Essentialism: The Disciplined Pursuit of Less
A popular idea in Silicon Valley is Done is better than perfect.
As John Maxwell has written, You cannot overestimate the unimportance of practically everything.
Essentialism is not about how to get more things done; its about how to get the right things done. It doesnt mean just doing less for the sake of less either. It is about making the wisest possible investment of your time and energy in order to operate at our highest point of contribution by doing only what is essential.
Essentialism: only once you give yourself permission to stop trying to do it all, to stop saying yes to everyone, can you make your highest contribution towards the things that really matter.
Essentialists see trade-offs as an inherent part of life, not as an inherently negative part of life. Instead of asking, What do I have to give up? they ask, What do I want to go big on?
EVERY DAY DO SOMETHING THAT WILL INCH YOU CLOSER TO A BETTER TOMORROW. Doug Firebaugh
If it isnt a clear yes, then its a clear no.
In a reverse pilot you test whether removing an initiative or activity will have any negative consequences.
It is about making the wisest possible investment of your time and energy in order to operate at our highest point of contribution by doing only what is essential.
Just because I was invited didnt seem a good enough reason to attend.
NO IS A COMPLETE SENTENCE. Anne Lamott
Once an Australian nurse named Bronnie Ware, who cared for people in the last twelve weeks of their lives, recorded their most often discussed regrets. At the top of the list: I wish Id had the courage to live a life true to myself, not the life others expected of me.6 This requires, not just haphazardly saying no, but purposefully, deliberately, and strategically eliminating the nonessentials, and not just getting rid of the obvious time wasters, but cutting out some really good opportunities as well.
Remember that if you dont prioritize your life someone else will.
Sleep will enhance your ability to explore, make connections, and do less but better throughout your waking hours.
Sometimes what you dont do is just as important as what you do.
the killer question: If I didnt already own this, how much would I spend to buy it?
the pursuit of success can be a catalyst for failure. Put another way, success can distract us from focusing on the essential things that produce success in the first place.
The reality is, saying yes to any opportunity by definition requires saying no to several others.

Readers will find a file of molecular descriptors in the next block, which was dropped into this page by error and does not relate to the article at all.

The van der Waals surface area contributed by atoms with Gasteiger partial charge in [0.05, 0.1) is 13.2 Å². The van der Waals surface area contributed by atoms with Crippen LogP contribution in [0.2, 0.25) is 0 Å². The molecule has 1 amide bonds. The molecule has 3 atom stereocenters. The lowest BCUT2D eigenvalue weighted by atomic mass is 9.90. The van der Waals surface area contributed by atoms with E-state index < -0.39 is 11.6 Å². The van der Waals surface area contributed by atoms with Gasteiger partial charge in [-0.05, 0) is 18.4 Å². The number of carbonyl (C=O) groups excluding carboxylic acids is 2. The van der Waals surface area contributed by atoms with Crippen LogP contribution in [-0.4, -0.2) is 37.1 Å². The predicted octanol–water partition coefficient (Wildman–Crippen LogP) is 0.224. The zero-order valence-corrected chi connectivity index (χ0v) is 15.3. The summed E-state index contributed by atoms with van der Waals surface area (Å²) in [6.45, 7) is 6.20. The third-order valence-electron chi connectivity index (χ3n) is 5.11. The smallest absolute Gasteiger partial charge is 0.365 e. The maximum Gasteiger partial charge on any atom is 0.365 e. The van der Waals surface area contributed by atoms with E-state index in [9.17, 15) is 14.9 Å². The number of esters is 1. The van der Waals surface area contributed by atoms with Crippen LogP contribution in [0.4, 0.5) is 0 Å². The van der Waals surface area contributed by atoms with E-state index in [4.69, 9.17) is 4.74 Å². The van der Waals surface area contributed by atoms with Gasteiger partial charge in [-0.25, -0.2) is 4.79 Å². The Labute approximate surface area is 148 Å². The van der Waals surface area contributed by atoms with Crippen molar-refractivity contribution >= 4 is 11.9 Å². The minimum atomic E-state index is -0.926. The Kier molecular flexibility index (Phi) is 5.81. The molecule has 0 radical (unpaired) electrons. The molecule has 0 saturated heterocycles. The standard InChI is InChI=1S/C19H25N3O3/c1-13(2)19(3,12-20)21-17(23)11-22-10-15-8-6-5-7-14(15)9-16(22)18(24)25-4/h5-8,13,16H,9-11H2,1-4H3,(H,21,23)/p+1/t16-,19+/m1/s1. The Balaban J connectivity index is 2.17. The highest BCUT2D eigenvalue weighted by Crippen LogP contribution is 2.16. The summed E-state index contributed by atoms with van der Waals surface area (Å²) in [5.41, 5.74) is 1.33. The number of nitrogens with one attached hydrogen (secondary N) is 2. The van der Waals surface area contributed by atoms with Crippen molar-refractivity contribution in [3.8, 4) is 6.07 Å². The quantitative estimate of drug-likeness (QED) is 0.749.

There should be no shame in admitting to a mistake; after all, we really are only admitting that we are now wiser than we once were.
The way of the Essentialist means living by design, not by default. Instead of making choices reactively, the Essentialist deliberately distinguishes the vital few from the trivial many, eliminates the nonessentials, and then removes obstacles so the essential things have clear, smooth passage. In other words, Essentialism is a disciplined, systematic approach for determining where our highest point of contribution lies, then making execution of those things almost effortless.
The word priority came into the English language in the 1400s. It was singular. It meant the very first or prior thing. It stayed singular for the next five hundred years.
The word priority came into the English language in the 1400s. It was singular. It meant the very first or prior thing. It stayed singular for the next five hundred years. Only in the 1900s did we pluralize the term and start talking about priorities.
Today, technology has lowered the barrier for others to share their opinion about what we should be focusing on. It is not just information overload; it is opinion overload.
We can either make our choices deliberately or allow other peoples agendas to control our lives.
Weniger aber besser. The English translation is: Less but better.
We often think of choice as a thing. But a choice is not a thing. Our options may be things, but a choicea choice is an action. It is not just something we have but something we do.
We overvalue nonessentials like a nicer car or house, or even intangibles like the number of our followers on Twitter or the way we look in our Facebook photos. As a result, we neglect activities that are truly essential, like spending time with our loved ones, or nurturing our spirit, or taking care of our health.
What do I feel deeply inspired by? and What am I particularly talented at? and What meets a significant need in the world?
What if we stopped celebrating being busy as a measurement of importance? What if instead we celebrated how much time we had spent listening, pondering, meditating, and enjoying time with the most important people in our lives?
You cannot overestimate the unimportance of practically everything.